UK companies should be aware of the increasing focus on corporate culture by regulators on both sides of the Atlantic.

By Nathan H. Seltzer, David Berman, Stuart Alford QC, Christopher M. Ting, and Nell Perks

In a recent speech that has garnered significant attention, US Deputy Attorney General Lisa Monaco highlighted several important changes in how the US Department of Justice (DOJ) will pursue corporate crime during the Biden Administration. (Read Latham’s in-depth Client Alert analysing the speech and its potential impact, and Latham’s blog post highlighting matters of particular relevance to UK PLCs.)

This post highlights the DOJ’s particular emphasis on the importance of “corporate culture”.

The priorities will impact non-US companies who may face a US DOJ with a renewed emphasis on combating corporate crime.

By Stuart Alford QC, Nathan H. Seltzer, and Christopher M. Ting

In a recent speech that has garnered significant attention, the Deputy Attorney General of the United States, Lisa Monaco, highlighted several important changes regarding how the US Department of Justice (DOJ) will pursue corporate crime during the Biden Administration. Latham’s in-depth analysis of the speech and its potential impact can be found here.

In addition to reinforcing prior statements that the Biden Administration will prioritise the prosecution of corporate and white collar crime, the speech touched on several areas that may be of particular relevance to UK and other non-US companies. This blog post highlights some of those areas.

M&A deal teams should take note of heightened scrutiny of HR and employment practices by antitrust enforcers in the US and Europe.

By Richard Butterwick, David Little, Elizabeth Prewitt, Sarah Gadd, Joshua Chalkley, Anuj Ghai, Catherine Campbell, and Peter Citron

No-poach, non-solicitation, and wage-fixing agreements — arrangements between companies seeking to agree wages, or prevent or limit the hiring of each other’s employees that are not ancillary and narrowly-tailored to a legitimate transaction such as an M&A deal or joint venture — can lead to significant fines and even criminal sanctions, as well as private damages litigation. Parental liability for European antitrust failings by a group company can arise even in the case of a minority stake, and even if the parent company had no involvement in or awareness of the wrongdoing.

Buyout firms and portfolio companies beware increased interest in no-poach and wage-fixing agreements from antitrust enforcers in the US and Europe.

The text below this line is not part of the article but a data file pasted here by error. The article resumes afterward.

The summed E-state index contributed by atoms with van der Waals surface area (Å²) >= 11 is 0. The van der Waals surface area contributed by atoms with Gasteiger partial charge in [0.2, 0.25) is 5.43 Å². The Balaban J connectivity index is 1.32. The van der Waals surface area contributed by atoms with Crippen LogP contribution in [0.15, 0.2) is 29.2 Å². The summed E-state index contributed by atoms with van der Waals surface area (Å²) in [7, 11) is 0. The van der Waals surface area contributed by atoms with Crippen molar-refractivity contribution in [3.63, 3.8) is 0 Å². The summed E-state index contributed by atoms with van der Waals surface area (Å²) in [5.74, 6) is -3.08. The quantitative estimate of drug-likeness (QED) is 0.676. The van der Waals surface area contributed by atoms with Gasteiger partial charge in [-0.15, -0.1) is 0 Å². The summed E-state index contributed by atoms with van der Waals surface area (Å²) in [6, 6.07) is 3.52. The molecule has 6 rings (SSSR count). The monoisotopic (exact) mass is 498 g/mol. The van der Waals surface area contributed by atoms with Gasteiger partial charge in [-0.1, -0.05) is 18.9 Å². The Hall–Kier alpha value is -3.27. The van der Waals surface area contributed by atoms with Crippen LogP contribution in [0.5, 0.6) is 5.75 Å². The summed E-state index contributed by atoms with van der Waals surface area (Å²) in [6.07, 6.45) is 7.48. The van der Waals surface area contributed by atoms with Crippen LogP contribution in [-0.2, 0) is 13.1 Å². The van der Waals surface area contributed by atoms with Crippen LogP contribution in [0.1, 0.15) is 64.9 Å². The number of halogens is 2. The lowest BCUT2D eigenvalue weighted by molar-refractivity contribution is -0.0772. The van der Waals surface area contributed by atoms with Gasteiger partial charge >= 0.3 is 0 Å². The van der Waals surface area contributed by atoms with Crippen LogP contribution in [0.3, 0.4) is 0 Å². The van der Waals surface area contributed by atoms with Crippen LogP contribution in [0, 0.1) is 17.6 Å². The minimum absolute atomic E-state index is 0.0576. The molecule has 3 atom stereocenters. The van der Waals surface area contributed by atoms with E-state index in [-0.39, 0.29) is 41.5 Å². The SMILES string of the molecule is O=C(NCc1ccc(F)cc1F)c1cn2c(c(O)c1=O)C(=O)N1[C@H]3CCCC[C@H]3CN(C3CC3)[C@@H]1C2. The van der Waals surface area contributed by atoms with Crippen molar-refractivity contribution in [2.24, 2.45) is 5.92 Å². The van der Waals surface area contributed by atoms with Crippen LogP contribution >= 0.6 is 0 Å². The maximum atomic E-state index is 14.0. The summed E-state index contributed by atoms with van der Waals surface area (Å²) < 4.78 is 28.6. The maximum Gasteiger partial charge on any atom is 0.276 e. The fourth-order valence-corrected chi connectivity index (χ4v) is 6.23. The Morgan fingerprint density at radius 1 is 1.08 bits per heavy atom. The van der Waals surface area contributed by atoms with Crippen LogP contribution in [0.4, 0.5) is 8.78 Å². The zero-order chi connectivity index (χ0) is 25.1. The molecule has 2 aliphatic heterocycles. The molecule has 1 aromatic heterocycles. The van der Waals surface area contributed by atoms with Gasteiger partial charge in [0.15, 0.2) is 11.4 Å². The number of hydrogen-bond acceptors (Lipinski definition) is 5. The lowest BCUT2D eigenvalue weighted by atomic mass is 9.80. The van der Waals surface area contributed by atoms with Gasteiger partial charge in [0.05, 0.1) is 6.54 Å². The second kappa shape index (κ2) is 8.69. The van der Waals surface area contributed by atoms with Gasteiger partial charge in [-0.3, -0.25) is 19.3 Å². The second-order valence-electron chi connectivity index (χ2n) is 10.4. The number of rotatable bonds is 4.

By Tom Evans, David LittleDavid WalkerElizabeth Prewitt, Sarah Gadd, Joshua Chalkley, Anuj Ghai, Catherine Campbell, and Peter Citron

Buyout firms and portfolio companies should take note of heightened scrutiny of HR and employment practices by antitrust enforcers, both in the US and in Europe. No-poach and wage-fixing agreements — arrangements between companies seeking to agree wages, or prevent or limit the hiring of each other’s employees — can lead to significant fines and even criminal sanctions, as well as private damages litigation. Parental liability for European antitrust failings can arise even in the case of a minority stake, and even where the buyout firm had no involvement in or awareness of the wrongdoing.

The DOJ’s recently updated guidance poses helpful questions for UK corporates evaluating the effectiveness of their internal compliance programmes.

By Stuart Alford QC, Erin Brown Jones, and Nathan H. Seltzer

It is well known that a corporate’s failure to prevent offences can be answered with a defence of “adequate procedures” in a case of bribery or “reasonable procedures” in a case of failure to prevent the facilitation of tax evasion. However, with no case law to aid comprehension of what “adequate” or “reasonable” mean, UK corporates are forced to seek answers elsewhere.

The UK government has issued guidance alongside both the Bribery Act 2010 and the Criminal Finances 2017, and these documents remain the principal source for interpreting those acts. However, UK companies looking to understand the wider expectations of law enforcement — particularly companies that operate in multiple jurisdictions — may find useful the US Department of Justice’s (DOJ’s) updated guidance “Evaluation of Corporate Compliance Programs” and recent comments from Assistant Attorney General Brian Benczkowski introducing the updated guidance, which replaces similar DOJ guidance issued in 2017.